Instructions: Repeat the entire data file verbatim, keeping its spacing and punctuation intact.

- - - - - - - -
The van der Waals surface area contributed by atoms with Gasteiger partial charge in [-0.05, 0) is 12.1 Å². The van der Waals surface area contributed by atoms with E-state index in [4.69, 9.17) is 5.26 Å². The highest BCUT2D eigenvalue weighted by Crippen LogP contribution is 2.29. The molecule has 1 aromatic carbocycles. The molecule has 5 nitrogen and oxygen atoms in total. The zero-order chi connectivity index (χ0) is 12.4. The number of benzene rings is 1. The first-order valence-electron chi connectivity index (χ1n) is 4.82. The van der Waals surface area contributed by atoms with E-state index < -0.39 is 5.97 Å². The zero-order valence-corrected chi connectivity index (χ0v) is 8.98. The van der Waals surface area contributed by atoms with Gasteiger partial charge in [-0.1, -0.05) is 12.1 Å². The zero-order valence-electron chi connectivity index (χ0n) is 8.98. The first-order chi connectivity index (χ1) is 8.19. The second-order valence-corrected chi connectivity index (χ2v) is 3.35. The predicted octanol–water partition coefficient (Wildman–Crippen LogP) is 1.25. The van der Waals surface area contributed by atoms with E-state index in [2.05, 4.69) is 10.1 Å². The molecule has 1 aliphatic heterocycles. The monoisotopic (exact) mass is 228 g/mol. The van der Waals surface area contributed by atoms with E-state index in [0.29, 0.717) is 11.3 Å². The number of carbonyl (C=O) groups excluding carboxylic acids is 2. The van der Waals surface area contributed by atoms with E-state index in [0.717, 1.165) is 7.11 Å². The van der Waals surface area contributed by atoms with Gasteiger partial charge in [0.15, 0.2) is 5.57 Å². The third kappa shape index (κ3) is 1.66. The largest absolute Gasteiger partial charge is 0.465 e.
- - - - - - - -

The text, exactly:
The van der Waals surface area contributed by atoms with Gasteiger partial charge in [-0.05, 0) is 12.1 Å². The van der Waals surface area contributed by atoms with E-state index in [4.69, 9.17) is 5.26 Å². The highest BCUT2D eigenvalue weighted by Crippen LogP contribution is 2.29. The molecule has 1 aromatic carbocycles. The molecule has 5 nitrogen and oxygen atoms in total. The zero-order chi connectivity index (χ0) is 12.4. The number of benzene rings is 1. The first-order valence-electron chi connectivity index (χ1n) is 4.82. The van der Waals surface area contributed by atoms with E-state index < -0.39 is 5.97 Å². The zero-order valence-corrected chi connectivity index (χ0v) is 8.98. The van der Waals surface area contributed by atoms with Gasteiger partial charge in [-0.1, -0.05) is 12.1 Å². The zero-order valence-electron chi connectivity index (χ0n) is 8.98. The first-order chi connectivity index (χ1) is 8.19. The second-order valence-corrected chi connectivity index (χ2v) is 3.35. The predicted octanol–water partition coefficient (Wildman–Crippen LogP) is 1.25. The van der Waals surface area contributed by atoms with E-state index in [2.05, 4.69) is 10.1 Å². The molecule has 1 aliphatic heterocycles. The monoisotopic (exact) mass is 228 g/mol. The van der Waals surface area contributed by atoms with E-state index in [0.29, 0.717) is 11.3 Å². The number of carbonyl (C=O) groups excluding carboxylic acids is 2. The van der Waals surface area contributed by atoms with E-state index in [0.717, 1.165) is 7.11 Å². The van der Waals surface area contributed by atoms with Gasteiger partial charge in [0.15, 0.2) is 5.57 Å². The third kappa shape index (κ3) is 1.66. The largest absolute Gasteiger partial charge is 0.465 e.